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Cola and fruit juices don’t mix

Cola and fruit juices don’t mix
Reports of Prime Minister Narendra Modi talking about adding fruit juice to aerated beverages while inaugurating a food park at Tumkur, Karnataka was all over the media last week. While reading the news reports, I realised the need to write about it. Let us first understand what was being said. A review of the statement at the PMO website suggests that the prime minister had talked to few companies that make aerated beverages, such as Coca-Cola and Pepsi, about the possibility of adding five per cent natural fruit juice in their beverages. He had also discussed with certain government research institutes to see if addition of fruit juices in such beverages could lead to increased income of fruit growers and less wastage of fruits.

Clearly, the objective is to ensure a sustained market for fruits, increase consumption of fruits and decrease its wastage, leading to better income for fruit growers in India. It was certainly not about aerated beverages becoming healthier to drink. Though considering the popular perception that juice, no matter packed, is a healthier alternative than aerated (or carbonated) beverage or is equivalent to fresh fruits, there is some risk of it being perceived like that. I am writing to share my view on how the Indian beverage industry, dominated by multinational corporate giants, could possibly respond to the suggestion (if at all) and related probable effect on public health.

Scenario one – the option of adding natural fruit juice to existing aerated beverages. To me, this is a highly unlikely scenario. It is difficult to imagine big multinational beverage companies altering formulas of their popular carbonated drinks. There is no business sense in it. The risk of losing the market is too high for any such experiment (is what it is likely to be). As per media reports, some industry experts, though anonymously, have already expressed lack of feasibility of any such move.
Second scenario – the option of increasing the fruit content of the fruit or juice-based beverages. While this sounds possible and certainly not as impractical as first scenario, it still is far from being something that the industry would jump on to. There are several reasons for this, such as additional juice content would add to the cost and make such drinks more expensive. With growing concerns around the empty calories in sugar sweetened carbonated drinks, the industry will find it much harder to position its fruit-based drink as an alternative. Not that they are a good alternative in terms of offering a healthier drink. The other key reason is fundamental and similar to that of scenario one, that is why would a commercially driven organisation alter the composition its product unless there is a huge palpable merit in doing so?

So, then how can industry help (if it wants to) Indian fruit growers, keeping in mind what the prime minister has said. A third scenario could be replacing these sugar sweetened carbonated beverages with fruit-based drinks such as juice drinks or juices. While this would not require fundamental change to the extent of modifying the product, it is more about marketing and repositioning existing products. This appears to be somewhat closer to reality as the industry in its calibrated response to growing questions around junk foods has been strategically positioning that it is striving to make healthier food and beverages. The feasibility of this scenario may also need a boost from the government, meaning more taxes on sugary carbonated beverages to make them cost prohibitive. Or a contrary move on fruit-based drinks. So does this mean that the third scenario is something that the industry can opt for? Yes and no.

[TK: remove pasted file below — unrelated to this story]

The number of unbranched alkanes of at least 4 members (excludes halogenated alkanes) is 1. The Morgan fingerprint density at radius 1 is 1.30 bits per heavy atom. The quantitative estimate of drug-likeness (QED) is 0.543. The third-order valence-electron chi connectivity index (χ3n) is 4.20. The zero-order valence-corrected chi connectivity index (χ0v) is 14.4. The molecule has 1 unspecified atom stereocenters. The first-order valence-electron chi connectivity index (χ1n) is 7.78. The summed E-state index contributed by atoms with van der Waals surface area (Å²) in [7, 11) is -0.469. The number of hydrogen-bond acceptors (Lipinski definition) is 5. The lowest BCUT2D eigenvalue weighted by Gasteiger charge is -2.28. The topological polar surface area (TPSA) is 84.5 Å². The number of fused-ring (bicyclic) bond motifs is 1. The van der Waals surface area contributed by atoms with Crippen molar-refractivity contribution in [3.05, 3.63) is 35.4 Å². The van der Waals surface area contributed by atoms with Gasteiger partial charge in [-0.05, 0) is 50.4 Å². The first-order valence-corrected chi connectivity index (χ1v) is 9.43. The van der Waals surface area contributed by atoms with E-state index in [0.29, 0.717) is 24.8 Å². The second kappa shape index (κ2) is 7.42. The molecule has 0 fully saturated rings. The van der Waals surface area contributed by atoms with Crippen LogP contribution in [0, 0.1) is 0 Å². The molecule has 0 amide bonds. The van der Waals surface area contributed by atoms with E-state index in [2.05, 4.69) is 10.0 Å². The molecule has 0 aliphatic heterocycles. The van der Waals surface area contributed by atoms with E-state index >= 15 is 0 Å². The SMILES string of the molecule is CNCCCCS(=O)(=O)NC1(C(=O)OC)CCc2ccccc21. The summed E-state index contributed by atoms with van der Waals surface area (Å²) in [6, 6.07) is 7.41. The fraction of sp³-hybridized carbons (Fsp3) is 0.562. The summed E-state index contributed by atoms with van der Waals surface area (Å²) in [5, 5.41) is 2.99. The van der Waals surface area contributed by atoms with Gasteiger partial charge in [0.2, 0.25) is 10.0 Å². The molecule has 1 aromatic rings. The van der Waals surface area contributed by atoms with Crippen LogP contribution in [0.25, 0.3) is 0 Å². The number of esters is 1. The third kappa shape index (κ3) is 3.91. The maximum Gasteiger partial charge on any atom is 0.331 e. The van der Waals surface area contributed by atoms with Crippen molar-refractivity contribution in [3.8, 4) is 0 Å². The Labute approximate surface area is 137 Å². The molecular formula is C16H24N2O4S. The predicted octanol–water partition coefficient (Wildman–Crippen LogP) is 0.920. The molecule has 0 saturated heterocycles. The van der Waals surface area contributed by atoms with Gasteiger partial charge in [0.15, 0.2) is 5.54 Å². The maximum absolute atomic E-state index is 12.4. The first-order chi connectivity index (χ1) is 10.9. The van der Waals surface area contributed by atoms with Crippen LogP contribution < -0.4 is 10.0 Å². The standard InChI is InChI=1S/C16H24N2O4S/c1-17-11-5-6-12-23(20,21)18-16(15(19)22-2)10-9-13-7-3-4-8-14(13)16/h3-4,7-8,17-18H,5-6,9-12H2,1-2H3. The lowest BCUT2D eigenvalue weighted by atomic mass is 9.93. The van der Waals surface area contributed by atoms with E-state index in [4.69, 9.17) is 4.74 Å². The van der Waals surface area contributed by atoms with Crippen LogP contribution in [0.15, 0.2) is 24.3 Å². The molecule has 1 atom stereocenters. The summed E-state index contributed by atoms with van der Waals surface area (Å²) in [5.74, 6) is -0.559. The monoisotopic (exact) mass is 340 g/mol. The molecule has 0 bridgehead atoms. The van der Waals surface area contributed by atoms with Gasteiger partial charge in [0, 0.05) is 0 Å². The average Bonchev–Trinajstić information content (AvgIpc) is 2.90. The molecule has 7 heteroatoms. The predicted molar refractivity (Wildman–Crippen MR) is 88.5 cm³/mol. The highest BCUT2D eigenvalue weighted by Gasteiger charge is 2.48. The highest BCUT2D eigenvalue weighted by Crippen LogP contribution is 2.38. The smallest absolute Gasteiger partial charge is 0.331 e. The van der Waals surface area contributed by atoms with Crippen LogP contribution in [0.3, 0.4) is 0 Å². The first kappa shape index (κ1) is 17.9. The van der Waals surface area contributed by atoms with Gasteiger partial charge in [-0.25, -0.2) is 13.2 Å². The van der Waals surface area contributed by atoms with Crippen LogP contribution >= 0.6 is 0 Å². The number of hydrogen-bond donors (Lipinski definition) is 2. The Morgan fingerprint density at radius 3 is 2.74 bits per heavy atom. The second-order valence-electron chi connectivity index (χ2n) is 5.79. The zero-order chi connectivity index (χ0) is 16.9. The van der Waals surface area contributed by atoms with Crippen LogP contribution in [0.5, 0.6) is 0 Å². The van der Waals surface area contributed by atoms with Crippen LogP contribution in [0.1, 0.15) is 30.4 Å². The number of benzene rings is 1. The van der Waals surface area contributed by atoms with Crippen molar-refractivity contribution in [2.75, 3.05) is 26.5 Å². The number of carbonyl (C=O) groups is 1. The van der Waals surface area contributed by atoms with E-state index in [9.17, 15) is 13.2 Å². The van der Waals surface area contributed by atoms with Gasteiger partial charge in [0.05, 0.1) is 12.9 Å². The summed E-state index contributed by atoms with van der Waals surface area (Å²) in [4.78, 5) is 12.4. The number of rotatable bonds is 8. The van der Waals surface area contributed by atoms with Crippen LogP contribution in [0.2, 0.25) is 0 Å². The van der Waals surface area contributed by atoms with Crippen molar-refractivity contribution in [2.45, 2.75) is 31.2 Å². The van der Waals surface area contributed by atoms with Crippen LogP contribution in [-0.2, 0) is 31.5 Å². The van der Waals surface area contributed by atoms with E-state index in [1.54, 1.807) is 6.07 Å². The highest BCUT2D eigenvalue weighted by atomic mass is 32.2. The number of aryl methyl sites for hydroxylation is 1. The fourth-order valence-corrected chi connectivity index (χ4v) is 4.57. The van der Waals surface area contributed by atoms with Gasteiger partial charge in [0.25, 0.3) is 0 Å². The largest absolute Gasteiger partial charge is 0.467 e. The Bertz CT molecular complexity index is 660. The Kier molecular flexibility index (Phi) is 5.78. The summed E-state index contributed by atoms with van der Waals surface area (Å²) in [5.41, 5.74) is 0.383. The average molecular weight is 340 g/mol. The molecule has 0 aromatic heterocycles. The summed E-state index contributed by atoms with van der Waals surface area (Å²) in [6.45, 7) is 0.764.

If yes, then at least theoretically, and keeping other variables neutral or favourable, it can help the Indian farmer and the objective gets fulfilled. However, it is likely to be at a huge cost of public health as the burden of diseases, such as obesity, diabetes and heart diseases is increasing and affecting children and adults in both urban and rural settings at a much accelerated pace than ever before. I say this because the key concern – high amount of sugar/calories linked with high incidence of such diseases—still remains. Let us see how.

Counting calories
The sugar/calorie content in most fruit-based drinks available is similar or even higher in some cases than commonly available sugar sweetened carbonated beverages.  For example, 11 gm of sugar is present per 100 ml of Coca-Cola or Pepsi whereas Slice, a product of Pepsico India, contains 15 gm and Maaza from Coca-Cola India has about 13 gm of it. Both are mango-based products. The situation does not change with fruit beverage products or juice drinks. For example, certain drinks of Tropicana and Minute Maid contain as much as 14-15 gm sugar per 100 ml. The situation is likely to be similar with several fruit-based beverages offered by any other Indian or multinational company.
What is the key take-away then? The packed fruit-based drinks and juices do not seem to offer a healthier solution as against the popular perception. The comparison has been made with sugar levels as the health risks from consuming high sugary drinks seem to outweigh the benefits from packaged fruit-based drinks. The original problem of high sugar content remains, irrespective of whatever nutrients any such packaged drink claims to offer. This is something that has also been endorsed by a paediatric medical expert with whom I was discussing this and who always recommends fresh fruits and not packaged fruit-based drinks in her practice. This trend can also be seen across practicing medical community. Down to earth

Amit Khurana

Amit Khurana

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